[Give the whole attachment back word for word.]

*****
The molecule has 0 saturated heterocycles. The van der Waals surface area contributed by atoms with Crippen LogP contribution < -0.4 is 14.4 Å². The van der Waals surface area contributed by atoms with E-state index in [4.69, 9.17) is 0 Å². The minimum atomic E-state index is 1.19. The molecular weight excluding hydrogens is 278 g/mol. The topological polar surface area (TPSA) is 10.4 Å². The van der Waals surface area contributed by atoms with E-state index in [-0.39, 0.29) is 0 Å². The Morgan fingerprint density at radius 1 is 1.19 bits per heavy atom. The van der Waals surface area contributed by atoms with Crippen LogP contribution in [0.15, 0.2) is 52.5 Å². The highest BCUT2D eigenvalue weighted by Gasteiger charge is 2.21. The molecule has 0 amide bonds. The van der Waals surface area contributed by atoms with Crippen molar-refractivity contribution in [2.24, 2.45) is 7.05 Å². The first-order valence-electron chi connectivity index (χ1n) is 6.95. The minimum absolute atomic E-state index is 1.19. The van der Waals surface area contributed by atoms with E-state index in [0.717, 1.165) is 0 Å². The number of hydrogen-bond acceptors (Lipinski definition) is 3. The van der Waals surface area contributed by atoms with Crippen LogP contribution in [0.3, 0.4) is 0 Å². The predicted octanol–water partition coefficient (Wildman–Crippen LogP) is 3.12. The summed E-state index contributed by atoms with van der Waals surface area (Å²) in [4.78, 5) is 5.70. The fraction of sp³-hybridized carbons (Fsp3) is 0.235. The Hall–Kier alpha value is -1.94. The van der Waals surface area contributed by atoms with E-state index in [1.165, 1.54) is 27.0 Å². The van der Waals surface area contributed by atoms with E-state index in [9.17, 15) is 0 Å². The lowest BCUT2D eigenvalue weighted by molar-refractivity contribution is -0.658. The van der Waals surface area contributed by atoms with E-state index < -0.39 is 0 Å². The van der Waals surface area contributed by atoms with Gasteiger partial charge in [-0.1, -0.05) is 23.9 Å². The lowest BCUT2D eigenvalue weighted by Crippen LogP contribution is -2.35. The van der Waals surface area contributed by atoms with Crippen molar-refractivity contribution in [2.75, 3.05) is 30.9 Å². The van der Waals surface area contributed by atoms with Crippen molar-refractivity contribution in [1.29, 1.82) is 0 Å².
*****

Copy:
The molecule has 0 saturated heterocycles. The van der Waals surface area contributed by atoms with Crippen LogP contribution < -0.4 is 14.4 Å². The van der Waals surface area contributed by atoms with E-state index in [4.69, 9.17) is 0 Å². The minimum atomic E-state index is 1.19. The molecular weight excluding hydrogens is 278 g/mol. The topological polar surface area (TPSA) is 10.4 Å². The van der Waals surface area contributed by atoms with E-state index in [-0.39, 0.29) is 0 Å². The Morgan fingerprint density at radius 1 is 1.19 bits per heavy atom. The van der Waals surface area contributed by atoms with Crippen LogP contribution in [0.15, 0.2) is 52.5 Å². The highest BCUT2D eigenvalue weighted by Gasteiger charge is 2.21. The molecule has 0 amide bonds. The van der Waals surface area contributed by atoms with Crippen molar-refractivity contribution in [2.24, 2.45) is 7.05 Å². The first-order valence-electron chi connectivity index (χ1n) is 6.95. The minimum absolute atomic E-state index is 1.19. The van der Waals surface area contributed by atoms with E-state index in [0.717, 1.165) is 0 Å². The number of hydrogen-bond acceptors (Lipinski definition) is 3. The van der Waals surface area contributed by atoms with Crippen LogP contribution in [0.3, 0.4) is 0 Å². The predicted octanol–water partition coefficient (Wildman–Crippen LogP) is 3.12. The summed E-state index contributed by atoms with van der Waals surface area (Å²) in [4.78, 5) is 5.70. The fraction of sp³-hybridized carbons (Fsp3) is 0.235. The Hall–Kier alpha value is -1.94. The van der Waals surface area contributed by atoms with E-state index in [1.165, 1.54) is 27.0 Å². The van der Waals surface area contributed by atoms with E-state index in [9.17, 15) is 0 Å². The lowest BCUT2D eigenvalue weighted by molar-refractivity contribution is -0.658. The van der Waals surface area contributed by atoms with E-state index < -0.39 is 0 Å². The van der Waals surface area contributed by atoms with Gasteiger partial charge in [-0.1, -0.05) is 23.9 Å². The lowest BCUT2D eigenvalue weighted by Crippen LogP contribution is -2.35. The van der Waals surface area contributed by atoms with Crippen molar-refractivity contribution in [2.75, 3.05) is 30.9 Å². The van der Waals surface area contributed by atoms with Crippen molar-refractivity contribution in [1.29, 1.82) is 0 Å².